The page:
' sub-division of the stand into two or more comparttant, the separation walls prevent the records from leaning over too much, particularly if there are only a few records in each group. If a gramaphone record is stored leaning at an angle to a support surface, it tends to deform in the course of time, impairing the subsequent accuracy of reproduction from the record. The risk of warping is increased if a large number of records is stored in a leaning group, and the angle to the vertical is large. This risk is minimised by sub-dividing the record stand into separate compartments.
Preferably the base and the back wall have the same dimensions so that the stand can be used with either the base or the back "Wall horizontal. The L-shaped walls allow a search to be made easily through records stored on the stand, in spite of the fact. that they may be arranged in groups, by separation walls, without it being necessary to remove them from the stand.
Preferably, the webs of the L-shaped separation wall or walls are shorter than those of the side walls. This arrangement improves the appearance of the stand in that, when the stand is full of records, the separation wall remains invisible. Also, a protective hood may be placed over the stand in contact with the edges of the base and the back wall.
An example of a stand in accordance with the invention will now be described with reference to the accompanying drawing.
The stand 1 is designed to support a number of gramaphone records which are housed in their sleeves, and consists of a base 2 and a back wall 3, which has the samedimens'ions as, and extends at right angles to, the base 2 Two similar L-shaped side walls 4 and 5 are located at the edges of the base and back wall, the webs 6 and 7 of the side walls having thesame dimensions as each other. The record stand 1 issub-divided by an L- shaped separation wall 8, which corresponds to the shape of, and is parallel to, the side walls 4,5. The webs 9, 10 of the separation wall 8 are, however, slightly shorter than the webs 6,7 of the side walls 4, 5. The webs of the side walls 4, 5 and of the separation wall 8 are of a depth sufficient to ensure that the gramaphone records are adequately supported when the records are placed in the stand with two edges of the sleeves abutting the base 2 and the back wall 3. A web depth of about 40 mm. has been found sufficient. The record stand 1 is manufactured in one piece by injection moulding from a suitable plastics material.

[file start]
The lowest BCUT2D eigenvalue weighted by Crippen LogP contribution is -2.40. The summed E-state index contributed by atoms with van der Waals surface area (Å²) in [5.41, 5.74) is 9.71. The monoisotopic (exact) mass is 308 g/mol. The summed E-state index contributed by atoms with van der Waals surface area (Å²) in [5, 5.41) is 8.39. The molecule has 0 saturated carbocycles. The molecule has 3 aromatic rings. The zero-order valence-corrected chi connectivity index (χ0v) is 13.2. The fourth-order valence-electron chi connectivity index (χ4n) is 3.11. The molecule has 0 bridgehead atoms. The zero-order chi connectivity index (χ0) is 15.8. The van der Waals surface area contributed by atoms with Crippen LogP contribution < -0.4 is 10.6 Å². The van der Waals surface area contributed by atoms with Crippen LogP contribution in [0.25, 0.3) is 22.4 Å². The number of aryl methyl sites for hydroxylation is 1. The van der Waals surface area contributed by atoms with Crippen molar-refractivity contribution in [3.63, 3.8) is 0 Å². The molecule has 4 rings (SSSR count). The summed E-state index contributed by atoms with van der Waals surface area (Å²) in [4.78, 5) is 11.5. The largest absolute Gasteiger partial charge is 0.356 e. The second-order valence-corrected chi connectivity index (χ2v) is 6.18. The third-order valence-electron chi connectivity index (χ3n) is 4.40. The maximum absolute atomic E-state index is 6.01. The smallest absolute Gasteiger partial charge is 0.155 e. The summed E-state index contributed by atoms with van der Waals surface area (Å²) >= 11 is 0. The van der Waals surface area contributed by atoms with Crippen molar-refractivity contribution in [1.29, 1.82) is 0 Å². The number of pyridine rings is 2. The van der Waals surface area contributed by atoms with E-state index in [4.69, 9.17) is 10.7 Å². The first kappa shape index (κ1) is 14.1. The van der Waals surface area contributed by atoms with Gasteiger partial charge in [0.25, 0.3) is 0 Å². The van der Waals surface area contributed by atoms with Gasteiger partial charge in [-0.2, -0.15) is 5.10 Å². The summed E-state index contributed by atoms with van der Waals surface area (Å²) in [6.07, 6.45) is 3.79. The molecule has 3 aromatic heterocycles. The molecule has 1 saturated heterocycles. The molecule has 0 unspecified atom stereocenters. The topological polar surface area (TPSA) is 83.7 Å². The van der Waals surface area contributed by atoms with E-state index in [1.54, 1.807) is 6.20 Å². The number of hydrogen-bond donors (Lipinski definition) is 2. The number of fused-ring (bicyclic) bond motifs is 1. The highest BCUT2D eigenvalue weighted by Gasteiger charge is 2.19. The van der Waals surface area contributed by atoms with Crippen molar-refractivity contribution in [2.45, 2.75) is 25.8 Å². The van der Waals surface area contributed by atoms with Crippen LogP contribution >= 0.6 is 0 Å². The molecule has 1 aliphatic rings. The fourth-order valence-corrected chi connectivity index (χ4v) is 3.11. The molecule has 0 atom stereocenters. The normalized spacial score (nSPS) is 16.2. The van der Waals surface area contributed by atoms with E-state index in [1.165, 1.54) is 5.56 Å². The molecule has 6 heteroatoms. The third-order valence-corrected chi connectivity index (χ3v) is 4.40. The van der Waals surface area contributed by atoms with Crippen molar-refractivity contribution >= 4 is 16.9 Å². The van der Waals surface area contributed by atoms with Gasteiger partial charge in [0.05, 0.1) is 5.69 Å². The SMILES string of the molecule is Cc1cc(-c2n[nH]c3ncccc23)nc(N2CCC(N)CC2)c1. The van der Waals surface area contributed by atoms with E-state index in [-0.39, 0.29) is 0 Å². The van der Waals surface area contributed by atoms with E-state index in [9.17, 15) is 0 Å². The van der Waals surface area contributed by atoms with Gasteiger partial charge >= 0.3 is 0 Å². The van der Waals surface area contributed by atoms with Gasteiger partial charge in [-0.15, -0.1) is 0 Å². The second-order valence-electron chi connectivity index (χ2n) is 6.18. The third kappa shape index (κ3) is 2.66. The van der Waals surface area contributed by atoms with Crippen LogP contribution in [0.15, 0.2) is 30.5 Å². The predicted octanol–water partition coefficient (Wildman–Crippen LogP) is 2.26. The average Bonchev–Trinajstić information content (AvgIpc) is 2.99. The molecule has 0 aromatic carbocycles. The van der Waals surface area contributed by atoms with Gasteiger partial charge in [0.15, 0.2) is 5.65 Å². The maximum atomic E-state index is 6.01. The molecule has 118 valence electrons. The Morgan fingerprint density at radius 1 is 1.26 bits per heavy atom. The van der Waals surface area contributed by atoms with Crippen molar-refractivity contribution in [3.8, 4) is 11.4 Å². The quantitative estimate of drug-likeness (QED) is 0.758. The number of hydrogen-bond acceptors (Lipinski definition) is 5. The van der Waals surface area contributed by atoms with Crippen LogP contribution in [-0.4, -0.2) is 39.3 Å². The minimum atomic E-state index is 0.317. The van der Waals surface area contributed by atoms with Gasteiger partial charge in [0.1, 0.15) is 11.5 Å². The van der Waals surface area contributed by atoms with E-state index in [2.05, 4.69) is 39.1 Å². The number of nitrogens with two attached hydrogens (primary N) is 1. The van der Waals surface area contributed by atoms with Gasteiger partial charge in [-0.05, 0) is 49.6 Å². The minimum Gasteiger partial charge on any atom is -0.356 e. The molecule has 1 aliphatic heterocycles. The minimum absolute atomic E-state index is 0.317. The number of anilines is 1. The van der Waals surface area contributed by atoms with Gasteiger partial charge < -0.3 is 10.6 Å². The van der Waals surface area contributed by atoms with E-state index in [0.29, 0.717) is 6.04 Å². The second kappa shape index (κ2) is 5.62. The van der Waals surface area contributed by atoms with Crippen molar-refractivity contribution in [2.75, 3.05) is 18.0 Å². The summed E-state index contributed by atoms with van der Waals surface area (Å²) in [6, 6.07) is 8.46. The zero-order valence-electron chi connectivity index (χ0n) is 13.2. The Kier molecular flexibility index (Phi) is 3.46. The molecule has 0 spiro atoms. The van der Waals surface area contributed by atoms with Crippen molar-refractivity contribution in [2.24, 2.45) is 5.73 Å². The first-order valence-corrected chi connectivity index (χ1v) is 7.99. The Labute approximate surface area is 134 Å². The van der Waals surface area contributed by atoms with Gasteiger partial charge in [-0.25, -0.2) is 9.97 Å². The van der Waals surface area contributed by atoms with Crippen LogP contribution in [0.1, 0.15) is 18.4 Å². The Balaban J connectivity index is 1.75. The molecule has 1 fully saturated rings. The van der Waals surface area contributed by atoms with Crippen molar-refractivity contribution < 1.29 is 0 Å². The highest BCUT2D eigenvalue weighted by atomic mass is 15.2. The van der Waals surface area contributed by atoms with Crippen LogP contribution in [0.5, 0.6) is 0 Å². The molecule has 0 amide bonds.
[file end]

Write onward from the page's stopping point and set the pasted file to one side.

The record stand preferably has three separation walls spaced equally between the side walls. In this ex ample the record stand is capable of accommodating between 25 and 30 gramaphone records.
The side walls and the separation wall or walls have rounded corners to prevent damage to the records, and to improve the appearance of the record stand. I claim:
1. A stand for supporting flat plate-like articles, particularly phonograph records in their jackets, consisting of a body open along two adjacent sides, saidbody comprising a rectangular base arranged to extend substantially horizontally, a rectangular back disposed substantially perpendicularly to said base and arranged to extend upwardly from said base, a pair of laterally spaced L-shaped side walls secured to said base and back and extending from the same sides of said base and back, wherein the improvement comprises that said body is free-standing and is formed unitarily of a synthetic plastic material and said base and back each have the same dimensions and can be used interchangeably as said base or back, eachsaid L-shaped side wall having a pair of webs, one of said webs extending along and for the length of an edge of said'base and the other said web extending along and for the length of an edge of said back, the dimension upwardly from said base of one of said webs extending along said base and the dimension extending outwardly from said back of the other said web is the same and is considerably less than the length dimension of said webs, at least one L-shaped partition formed integrally with and extending upwardly from said base and outwardly from said back, said L-shaped partition being disposed in laterally spaced substantially parallel relationship with and between said L-shaped side walls, said partition extending from the common edge of said base and back and including a pair of webs with each web having a length less than the length of said webs of said side walls so that the free ends of said webs of said L-shaped to articles positioned in the stand.